Remittances, which Obama removed limits on in 2009, were capped at $1,000 per quarter. Then, just weeks before the presidential election, Trump announced new rules prohibiting Cuban Americans from sending remittances through Cuban money transfer companies run by the armed forces, which includes almost all of them. The restrictions, which are set to go into effect later this month, would produce deep suffering among the roughly 60 percent of Cubans who rely on $3.6 billion in cash remittances annually for sustenance.

Then came the pandemic. Although Cuba has had considerable success containing COVID-19, by virtue of a health care system premised on prevention and a disaster response apparatus second to none, the impact on Cuba’s economy has been catastrophic. In March, Cuba closed the island to all foreign visitors and has only gradually begun to reopen some of the more remote tourist resorts in the Cuban Keys. The closure has cost Cuba some $3 billion in lost revenue; estimates are that GDP has contracted by 8 percent this year. The shortages of basic commodities, including food and medicine, are severe due to the shortage of foreign exchange reserves, and Cuba has been unable to meet its debt service obligations.

The severity of the crisis prompted the Cuban government to finally act on potentially significant economic reforms it previously promised, but which were delayed due to disagreements within the leadership. Perhaps most significantly, the government has indicated that it will soon eliminate the dual currency and exchange rate system—which includes Cuban pesos for domestic use and convertible pesos that are roughly pegged to the dollar. The Cuban pesos have a 25:1 exchange rate with the convertible peso in the retail sector, and 1:1 rate between enterprises—a distortion of value that stimulates imports while discouraging exports and aggravating the country’s foreign exchange crisis.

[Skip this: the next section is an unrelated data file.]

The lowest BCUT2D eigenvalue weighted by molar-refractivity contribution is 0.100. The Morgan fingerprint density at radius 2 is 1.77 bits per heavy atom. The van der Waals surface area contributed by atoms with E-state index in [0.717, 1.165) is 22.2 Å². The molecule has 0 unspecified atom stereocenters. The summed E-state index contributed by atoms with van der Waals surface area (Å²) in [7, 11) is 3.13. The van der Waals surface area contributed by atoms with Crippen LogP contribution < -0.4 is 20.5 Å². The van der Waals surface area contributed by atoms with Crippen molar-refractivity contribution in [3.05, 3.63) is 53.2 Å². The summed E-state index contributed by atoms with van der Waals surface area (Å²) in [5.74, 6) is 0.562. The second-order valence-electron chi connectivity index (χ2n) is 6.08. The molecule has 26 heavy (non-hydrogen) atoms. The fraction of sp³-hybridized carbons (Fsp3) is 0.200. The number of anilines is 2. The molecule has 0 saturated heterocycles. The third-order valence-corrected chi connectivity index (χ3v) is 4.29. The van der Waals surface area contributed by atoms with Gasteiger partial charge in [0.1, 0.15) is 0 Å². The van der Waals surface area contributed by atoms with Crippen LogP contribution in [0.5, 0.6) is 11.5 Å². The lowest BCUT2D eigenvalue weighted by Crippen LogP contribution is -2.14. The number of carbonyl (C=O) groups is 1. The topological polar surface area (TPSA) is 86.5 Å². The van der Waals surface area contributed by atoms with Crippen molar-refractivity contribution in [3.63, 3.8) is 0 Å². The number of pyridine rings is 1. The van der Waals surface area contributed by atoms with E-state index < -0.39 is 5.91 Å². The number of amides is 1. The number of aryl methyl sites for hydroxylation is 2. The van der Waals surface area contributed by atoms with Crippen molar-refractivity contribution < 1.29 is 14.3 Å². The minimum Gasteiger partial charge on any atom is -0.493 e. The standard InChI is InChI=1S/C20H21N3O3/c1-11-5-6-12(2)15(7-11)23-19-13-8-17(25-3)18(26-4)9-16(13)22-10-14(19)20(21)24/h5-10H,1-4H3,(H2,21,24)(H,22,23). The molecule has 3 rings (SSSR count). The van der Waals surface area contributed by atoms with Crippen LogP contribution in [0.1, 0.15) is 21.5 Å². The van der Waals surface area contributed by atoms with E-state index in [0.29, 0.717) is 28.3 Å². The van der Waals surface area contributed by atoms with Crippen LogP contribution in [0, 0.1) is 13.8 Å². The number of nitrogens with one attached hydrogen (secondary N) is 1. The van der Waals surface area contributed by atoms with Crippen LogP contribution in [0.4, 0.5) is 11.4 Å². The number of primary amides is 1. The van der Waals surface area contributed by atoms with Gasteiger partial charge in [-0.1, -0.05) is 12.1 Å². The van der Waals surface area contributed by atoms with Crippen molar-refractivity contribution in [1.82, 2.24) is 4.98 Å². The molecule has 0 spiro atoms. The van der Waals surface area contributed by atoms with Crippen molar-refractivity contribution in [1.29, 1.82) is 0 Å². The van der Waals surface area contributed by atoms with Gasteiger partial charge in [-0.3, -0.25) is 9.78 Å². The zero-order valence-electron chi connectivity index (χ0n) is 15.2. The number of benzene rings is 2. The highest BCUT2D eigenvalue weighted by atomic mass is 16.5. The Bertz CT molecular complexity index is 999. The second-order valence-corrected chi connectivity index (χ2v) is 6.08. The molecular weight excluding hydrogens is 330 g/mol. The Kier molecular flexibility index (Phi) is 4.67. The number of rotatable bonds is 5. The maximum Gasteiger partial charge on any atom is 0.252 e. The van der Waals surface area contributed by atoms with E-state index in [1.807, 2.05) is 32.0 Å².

In July, the government announced that private and cooperative businesses would be allowed to hold convertible foreign currency bank accounts and import and export directly, rather than having to go through government agencies. To prioritize food security, the government reduced price and administrative controls on private and cooperative farms. To generate and capture more remittances, it lifted the 10 percent tax on U.S. dollars entering the country and opened dozens of stores that accept payment in convertible currency.

Faithfully executed, these reforms could boost productivity significantly over the next year or two, but shorter-term relief for Cuba will depend on circumstances beyond its control: the speed at which the pandemic subsides, allowing the tourist sector to reopen; and the policies of the incoming U.S. president. Cubans celebrated openly when Joe Biden won this month’s election, and the government has signaled its willingness to improve relations. During the election campaign, Biden promised to reverse Trump’s sanctions that disrupted family ties and imposed economic hardship on the Cuban people, which could mean a reopening of travel and elimination of Trump’s restrictions on remittances. That would measurably improve the standard of living for the Cuban people, but sustainable development for the long run depends on Cuba completing the reforms necessary to build a productive economy.

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JOE BIDEN WILL HAVE TO WIN BACK CUBA’S TRUST IF HE WANTS TO REVIVE OBAMA-ERA THAW IN RELATIONS, SAYS EX-U.S. DIPLOMAT